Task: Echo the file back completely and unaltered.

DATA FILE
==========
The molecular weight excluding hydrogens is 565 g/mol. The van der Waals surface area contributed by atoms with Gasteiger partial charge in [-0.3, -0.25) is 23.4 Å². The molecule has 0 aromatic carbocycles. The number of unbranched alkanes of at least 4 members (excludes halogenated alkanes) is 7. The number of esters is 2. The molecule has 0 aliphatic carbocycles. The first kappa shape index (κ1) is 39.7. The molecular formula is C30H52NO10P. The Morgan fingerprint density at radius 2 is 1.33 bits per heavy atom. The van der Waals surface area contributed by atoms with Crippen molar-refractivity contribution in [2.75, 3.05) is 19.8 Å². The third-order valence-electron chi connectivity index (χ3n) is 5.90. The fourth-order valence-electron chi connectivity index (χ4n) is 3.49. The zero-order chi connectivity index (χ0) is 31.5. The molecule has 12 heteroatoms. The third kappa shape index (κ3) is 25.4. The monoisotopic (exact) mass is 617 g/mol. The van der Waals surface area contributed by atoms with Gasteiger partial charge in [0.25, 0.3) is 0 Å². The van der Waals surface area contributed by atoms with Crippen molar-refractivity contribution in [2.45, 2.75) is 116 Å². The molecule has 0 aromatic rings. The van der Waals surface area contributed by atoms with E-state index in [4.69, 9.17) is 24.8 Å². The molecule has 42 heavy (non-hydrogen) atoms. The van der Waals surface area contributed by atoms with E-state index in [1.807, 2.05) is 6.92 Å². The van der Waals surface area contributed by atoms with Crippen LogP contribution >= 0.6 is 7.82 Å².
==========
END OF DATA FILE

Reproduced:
The molecular weight excluding hydrogens is 565 g/mol. The van der Waals surface area contributed by atoms with Gasteiger partial charge in [-0.3, -0.25) is 23.4 Å². The molecule has 0 aromatic carbocycles. The number of unbranched alkanes of at least 4 members (excludes halogenated alkanes) is 7. The number of esters is 2. The molecule has 0 aliphatic carbocycles. The first kappa shape index (κ1) is 39.7. The molecular formula is C30H52NO10P. The Morgan fingerprint density at radius 2 is 1.33 bits per heavy atom. The van der Waals surface area contributed by atoms with Crippen molar-refractivity contribution in [2.75, 3.05) is 19.8 Å². The third-order valence-electron chi connectivity index (χ3n) is 5.90. The fourth-order valence-electron chi connectivity index (χ4n) is 3.49. The zero-order chi connectivity index (χ0) is 31.5. The molecule has 12 heteroatoms. The third kappa shape index (κ3) is 25.4. The monoisotopic (exact) mass is 617 g/mol. The van der Waals surface area contributed by atoms with Gasteiger partial charge in [0.25, 0.3) is 0 Å². The van der Waals surface area contributed by atoms with Crippen molar-refractivity contribution in [2.45, 2.75) is 116 Å². The molecule has 0 aromatic rings. The van der Waals surface area contributed by atoms with E-state index in [4.69, 9.17) is 24.8 Å². The molecule has 42 heavy (non-hydrogen) atoms. The van der Waals surface area contributed by atoms with E-state index in [1.807, 2.05) is 6.92 Å². The van der Waals surface area contributed by atoms with Crippen LogP contribution >= 0.6 is 7.82 Å².